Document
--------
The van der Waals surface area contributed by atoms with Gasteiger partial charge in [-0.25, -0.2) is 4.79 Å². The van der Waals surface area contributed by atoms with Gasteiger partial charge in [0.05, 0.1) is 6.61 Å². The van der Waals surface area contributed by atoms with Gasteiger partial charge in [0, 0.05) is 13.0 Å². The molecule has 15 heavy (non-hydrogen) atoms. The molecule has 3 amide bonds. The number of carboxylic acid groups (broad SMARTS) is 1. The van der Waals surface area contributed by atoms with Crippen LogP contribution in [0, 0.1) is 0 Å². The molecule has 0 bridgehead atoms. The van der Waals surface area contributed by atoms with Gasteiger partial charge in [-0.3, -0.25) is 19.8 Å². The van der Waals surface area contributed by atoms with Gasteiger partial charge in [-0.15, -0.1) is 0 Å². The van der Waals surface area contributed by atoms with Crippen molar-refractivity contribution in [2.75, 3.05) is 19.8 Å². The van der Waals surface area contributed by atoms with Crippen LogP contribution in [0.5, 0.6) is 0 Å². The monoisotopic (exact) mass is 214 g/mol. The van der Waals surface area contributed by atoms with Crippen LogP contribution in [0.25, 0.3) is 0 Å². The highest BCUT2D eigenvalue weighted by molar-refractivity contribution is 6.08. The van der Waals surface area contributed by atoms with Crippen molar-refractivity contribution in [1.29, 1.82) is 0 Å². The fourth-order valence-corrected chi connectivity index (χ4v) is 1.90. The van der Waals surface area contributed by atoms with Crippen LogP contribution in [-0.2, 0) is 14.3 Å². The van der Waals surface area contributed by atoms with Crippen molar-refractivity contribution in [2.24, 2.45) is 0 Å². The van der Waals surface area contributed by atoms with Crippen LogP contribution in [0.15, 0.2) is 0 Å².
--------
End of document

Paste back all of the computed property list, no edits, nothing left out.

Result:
The van der Waals surface area contributed by atoms with Gasteiger partial charge in [-0.25, -0.2) is 4.79 Å². The van der Waals surface area contributed by atoms with Gasteiger partial charge in [0.05, 0.1) is 6.61 Å². The van der Waals surface area contributed by atoms with Gasteiger partial charge in [0, 0.05) is 13.0 Å². The molecule has 15 heavy (non-hydrogen) atoms. The molecule has 3 amide bonds. The number of carboxylic acid groups (broad SMARTS) is 1. The van der Waals surface area contributed by atoms with Crippen LogP contribution in [0, 0.1) is 0 Å². The molecule has 0 bridgehead atoms. The van der Waals surface area contributed by atoms with Gasteiger partial charge in [-0.3, -0.25) is 19.8 Å². The van der Waals surface area contributed by atoms with Gasteiger partial charge in [-0.15, -0.1) is 0 Å². The van der Waals surface area contributed by atoms with Crippen molar-refractivity contribution in [2.75, 3.05) is 19.8 Å². The van der Waals surface area contributed by atoms with Crippen LogP contribution in [0.5, 0.6) is 0 Å². The monoisotopic (exact) mass is 214 g/mol. The van der Waals surface area contributed by atoms with Crippen LogP contribution in [0.25, 0.3) is 0 Å². The highest BCUT2D eigenvalue weighted by molar-refractivity contribution is 6.08. The van der Waals surface area contributed by atoms with Crippen molar-refractivity contribution in [1.29, 1.82) is 0 Å². The fourth-order valence-corrected chi connectivity index (χ4v) is 1.90. The van der Waals surface area contributed by atoms with Crippen LogP contribution in [-0.2, 0) is 14.3 Å². The van der Waals surface area contributed by atoms with Crippen molar-refractivity contribution in [2.24, 2.45) is 0 Å². The van der Waals surface area contributed by atoms with Crippen LogP contribution in [0.15, 0.2) is 0 Å².